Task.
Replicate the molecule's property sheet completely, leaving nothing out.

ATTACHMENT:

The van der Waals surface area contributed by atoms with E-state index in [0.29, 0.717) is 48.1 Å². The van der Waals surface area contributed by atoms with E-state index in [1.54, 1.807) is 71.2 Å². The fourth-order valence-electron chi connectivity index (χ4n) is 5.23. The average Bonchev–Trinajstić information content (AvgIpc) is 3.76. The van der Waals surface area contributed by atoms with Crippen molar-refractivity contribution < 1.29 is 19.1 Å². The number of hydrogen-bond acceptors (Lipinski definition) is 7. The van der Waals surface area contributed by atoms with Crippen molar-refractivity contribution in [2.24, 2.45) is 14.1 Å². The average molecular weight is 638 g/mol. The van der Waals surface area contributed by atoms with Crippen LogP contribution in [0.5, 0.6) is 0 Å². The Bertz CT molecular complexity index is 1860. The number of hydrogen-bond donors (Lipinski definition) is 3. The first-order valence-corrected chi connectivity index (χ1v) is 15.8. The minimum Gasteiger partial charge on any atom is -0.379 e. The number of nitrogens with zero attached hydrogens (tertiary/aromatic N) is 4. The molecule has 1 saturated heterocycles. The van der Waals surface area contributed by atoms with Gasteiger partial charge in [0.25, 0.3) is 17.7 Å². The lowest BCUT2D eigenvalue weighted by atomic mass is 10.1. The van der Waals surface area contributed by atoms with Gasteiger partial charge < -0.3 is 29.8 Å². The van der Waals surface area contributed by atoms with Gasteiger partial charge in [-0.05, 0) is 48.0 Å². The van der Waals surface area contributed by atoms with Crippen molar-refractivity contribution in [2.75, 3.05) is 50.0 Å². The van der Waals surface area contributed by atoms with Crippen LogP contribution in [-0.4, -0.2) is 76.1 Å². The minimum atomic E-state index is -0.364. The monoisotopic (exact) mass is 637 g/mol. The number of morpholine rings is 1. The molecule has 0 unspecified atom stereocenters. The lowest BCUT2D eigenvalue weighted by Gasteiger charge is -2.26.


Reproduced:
The van der Waals surface area contributed by atoms with E-state index in [0.29, 0.717) is 48.1 Å². The van der Waals surface area contributed by atoms with E-state index in [1.54, 1.807) is 71.2 Å². The fourth-order valence-electron chi connectivity index (χ4n) is 5.23. The average Bonchev–Trinajstić information content (AvgIpc) is 3.76. The van der Waals surface area contributed by atoms with Crippen molar-refractivity contribution < 1.29 is 19.1 Å². The number of hydrogen-bond acceptors (Lipinski definition) is 7. The van der Waals surface area contributed by atoms with Crippen molar-refractivity contribution in [2.24, 2.45) is 14.1 Å². The average molecular weight is 638 g/mol. The van der Waals surface area contributed by atoms with Crippen LogP contribution in [0.5, 0.6) is 0 Å². The Bertz CT molecular complexity index is 1860. The number of hydrogen-bond donors (Lipinski definition) is 3. The first-order valence-corrected chi connectivity index (χ1v) is 15.8. The minimum Gasteiger partial charge on any atom is -0.379 e. The number of nitrogens with zero attached hydrogens (tertiary/aromatic N) is 4. The molecule has 1 saturated heterocycles. The van der Waals surface area contributed by atoms with Gasteiger partial charge in [0.25, 0.3) is 17.7 Å². The lowest BCUT2D eigenvalue weighted by atomic mass is 10.1. The van der Waals surface area contributed by atoms with Gasteiger partial charge < -0.3 is 29.8 Å². The van der Waals surface area contributed by atoms with Gasteiger partial charge in [-0.05, 0) is 48.0 Å². The van der Waals surface area contributed by atoms with Crippen molar-refractivity contribution in [2.75, 3.05) is 50.0 Å². The van der Waals surface area contributed by atoms with Crippen LogP contribution in [-0.4, -0.2) is 76.1 Å². The minimum atomic E-state index is -0.364. The monoisotopic (exact) mass is 637 g/mol. The number of morpholine rings is 1. The molecule has 0 unspecified atom stereocenters. The lowest BCUT2D eigenvalue weighted by Gasteiger charge is -2.26.